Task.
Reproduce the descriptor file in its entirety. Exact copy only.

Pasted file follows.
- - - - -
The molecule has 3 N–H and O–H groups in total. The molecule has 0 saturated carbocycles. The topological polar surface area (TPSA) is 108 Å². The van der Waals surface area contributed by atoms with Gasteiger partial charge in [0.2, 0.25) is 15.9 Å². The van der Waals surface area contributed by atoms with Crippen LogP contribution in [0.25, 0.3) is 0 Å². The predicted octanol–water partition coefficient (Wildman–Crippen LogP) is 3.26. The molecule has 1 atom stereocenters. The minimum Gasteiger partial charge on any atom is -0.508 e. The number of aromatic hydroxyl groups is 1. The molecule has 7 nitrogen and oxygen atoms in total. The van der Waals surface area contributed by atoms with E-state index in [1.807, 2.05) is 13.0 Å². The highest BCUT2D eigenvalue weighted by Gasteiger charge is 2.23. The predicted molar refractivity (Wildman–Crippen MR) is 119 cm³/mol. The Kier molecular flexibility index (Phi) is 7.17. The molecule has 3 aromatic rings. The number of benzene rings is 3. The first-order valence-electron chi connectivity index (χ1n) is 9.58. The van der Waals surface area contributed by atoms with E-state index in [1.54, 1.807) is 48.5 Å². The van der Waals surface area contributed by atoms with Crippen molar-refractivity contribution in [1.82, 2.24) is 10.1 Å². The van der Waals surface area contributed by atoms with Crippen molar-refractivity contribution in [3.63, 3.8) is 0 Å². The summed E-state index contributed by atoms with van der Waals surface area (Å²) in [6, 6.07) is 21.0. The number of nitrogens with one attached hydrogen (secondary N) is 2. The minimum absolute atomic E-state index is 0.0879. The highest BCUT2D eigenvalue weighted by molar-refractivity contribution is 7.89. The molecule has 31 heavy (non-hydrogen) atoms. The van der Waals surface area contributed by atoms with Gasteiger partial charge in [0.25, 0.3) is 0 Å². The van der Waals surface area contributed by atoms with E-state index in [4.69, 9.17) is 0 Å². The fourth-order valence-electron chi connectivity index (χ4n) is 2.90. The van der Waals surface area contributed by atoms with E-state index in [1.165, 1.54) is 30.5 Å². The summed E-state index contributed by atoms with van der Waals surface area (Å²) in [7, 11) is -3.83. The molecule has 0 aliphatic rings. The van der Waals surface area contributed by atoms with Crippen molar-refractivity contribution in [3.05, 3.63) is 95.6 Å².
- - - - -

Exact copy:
The molecule has 3 N–H and O–H groups in total. The molecule has 0 saturated carbocycles. The topological polar surface area (TPSA) is 108 Å². The van der Waals surface area contributed by atoms with Gasteiger partial charge in [0.2, 0.25) is 15.9 Å². The van der Waals surface area contributed by atoms with Crippen LogP contribution in [0.25, 0.3) is 0 Å². The predicted octanol–water partition coefficient (Wildman–Crippen LogP) is 3.26. The molecule has 1 atom stereocenters. The minimum Gasteiger partial charge on any atom is -0.508 e. The number of aromatic hydroxyl groups is 1. The molecule has 7 nitrogen and oxygen atoms in total. The van der Waals surface area contributed by atoms with E-state index in [1.807, 2.05) is 13.0 Å². The highest BCUT2D eigenvalue weighted by Gasteiger charge is 2.23. The predicted molar refractivity (Wildman–Crippen MR) is 119 cm³/mol. The Kier molecular flexibility index (Phi) is 7.17. The molecule has 3 aromatic rings. The number of benzene rings is 3. The first-order valence-electron chi connectivity index (χ1n) is 9.58. The van der Waals surface area contributed by atoms with E-state index in [1.54, 1.807) is 48.5 Å². The van der Waals surface area contributed by atoms with Crippen molar-refractivity contribution in [1.82, 2.24) is 10.1 Å². The van der Waals surface area contributed by atoms with Crippen molar-refractivity contribution in [3.63, 3.8) is 0 Å². The summed E-state index contributed by atoms with van der Waals surface area (Å²) in [6, 6.07) is 21.0. The number of nitrogens with one attached hydrogen (secondary N) is 2. The minimum absolute atomic E-state index is 0.0879. The highest BCUT2D eigenvalue weighted by molar-refractivity contribution is 7.89. The molecule has 31 heavy (non-hydrogen) atoms. The van der Waals surface area contributed by atoms with Gasteiger partial charge in [0.25, 0.3) is 0 Å². The van der Waals surface area contributed by atoms with E-state index in [4.69, 9.17) is 0 Å². The fourth-order valence-electron chi connectivity index (χ4n) is 2.90. The van der Waals surface area contributed by atoms with E-state index in [1.165, 1.54) is 30.5 Å². The summed E-state index contributed by atoms with van der Waals surface area (Å²) in [7, 11) is -3.83. The molecule has 0 aliphatic rings. The van der Waals surface area contributed by atoms with Crippen molar-refractivity contribution in [3.05, 3.63) is 95.6 Å².